Skype, Messages, WhatsApp, Facebook, and seemingly a few hundred more social networks have apps which let us– Mac, iPhone, iPad, Android, Windows users– chat with one another, and mostly for free. Well, if you need yet another way to communicate in private with friends, family, or fellow terrorist, here’s Tictoc.
Why Not Tick Tock?
Tictoc is yet another way to chat. It’s a social network where around 17-million people have signed up because… well, I don’t know why. I don’t even understand the business model of a social network wannabe where the app is free and requires a Facebook account to sign up.
Skype and FaceTime and Messages and Facebook and WhatsApp have hundreds and hundreds of millions of users, so what’s the advantage of using Tictoc? Honestly, I don’t know. If you have a fear of Facebook, or are afraid the government has already cracked Skype, FaceTime, WhatsApp, and other major social network apps, then Tictoc might be the one to use to communicate with your fellow societal disruptors, or the girl you met at a bar last week.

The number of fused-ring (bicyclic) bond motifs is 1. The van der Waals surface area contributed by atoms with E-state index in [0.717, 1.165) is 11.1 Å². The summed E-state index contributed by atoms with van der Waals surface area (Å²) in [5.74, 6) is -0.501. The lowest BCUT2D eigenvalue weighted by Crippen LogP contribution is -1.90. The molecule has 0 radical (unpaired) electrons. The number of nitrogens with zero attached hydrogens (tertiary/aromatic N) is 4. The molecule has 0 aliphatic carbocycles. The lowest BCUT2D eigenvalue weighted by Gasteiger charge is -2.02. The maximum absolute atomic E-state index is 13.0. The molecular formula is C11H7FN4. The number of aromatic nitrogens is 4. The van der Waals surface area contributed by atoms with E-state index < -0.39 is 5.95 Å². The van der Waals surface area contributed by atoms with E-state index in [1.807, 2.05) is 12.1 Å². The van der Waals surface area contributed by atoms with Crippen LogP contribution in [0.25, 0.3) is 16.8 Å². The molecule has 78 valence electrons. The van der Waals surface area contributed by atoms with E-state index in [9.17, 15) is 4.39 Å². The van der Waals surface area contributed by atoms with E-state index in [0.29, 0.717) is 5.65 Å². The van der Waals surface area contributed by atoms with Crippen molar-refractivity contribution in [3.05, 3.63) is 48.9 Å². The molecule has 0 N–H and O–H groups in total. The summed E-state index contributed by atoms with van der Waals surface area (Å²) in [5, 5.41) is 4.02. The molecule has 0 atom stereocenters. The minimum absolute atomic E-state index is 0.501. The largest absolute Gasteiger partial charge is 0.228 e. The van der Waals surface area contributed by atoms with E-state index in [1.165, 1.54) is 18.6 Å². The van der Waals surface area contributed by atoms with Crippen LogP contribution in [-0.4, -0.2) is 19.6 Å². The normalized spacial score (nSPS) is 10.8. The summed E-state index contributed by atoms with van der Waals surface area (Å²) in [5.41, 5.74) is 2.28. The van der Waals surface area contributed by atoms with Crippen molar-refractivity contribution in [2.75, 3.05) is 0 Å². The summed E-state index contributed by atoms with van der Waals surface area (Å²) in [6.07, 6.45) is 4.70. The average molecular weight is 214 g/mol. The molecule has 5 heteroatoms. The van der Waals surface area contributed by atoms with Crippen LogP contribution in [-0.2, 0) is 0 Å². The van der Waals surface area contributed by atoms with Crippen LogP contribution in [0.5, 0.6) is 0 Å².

What you get with Tictoc, other than a new interface to learn, and the sudden realization that having a mere 17-million other Tictoc users is shamefully small compared to the hundreds of millions of users on the major network chat apps, is an app that works mostly everywhere.
Tictoc lets you send photos, colorful stickers, video clips, animated GIFs, files and mostly whatever to other Tictoc members. There’s a Tictoc app for Mac, iPhone, iPad, Android devices, Windows, and Windows Phone, so there’s some universality.
Where I can see value, too, is the option to create a private group so you can share information– photos, videos, events, files, terrorist materials– with other members. I admit that Tictoc’s file management utility is rather clever, and the app itself is a good way to organize people, plan events, and segregate yourself from the riffraff that is standard social media.
Tictoc claims to delete all chat history as soon as a message has been sent, and the history is never stored on the their servers. Not only is the group chat useful, but Tictoc allows free voice calls from device to device. New users can be added to your friend list by just using their ID. No phone number is required.
The little personalized emoticons in the Sticker Studio are a bit juvenile (loved by the students in the school where my wife works) but unique.
What I don’t see evident is the business model and why anyone would want to put time and effort into using Tictoc vs. the social media giants aforementioned unless you don’t want anyone to know who you’re chatting with which then opens another can of worms as to motive, etc.
Otherwise, Tictoc works and its priced right.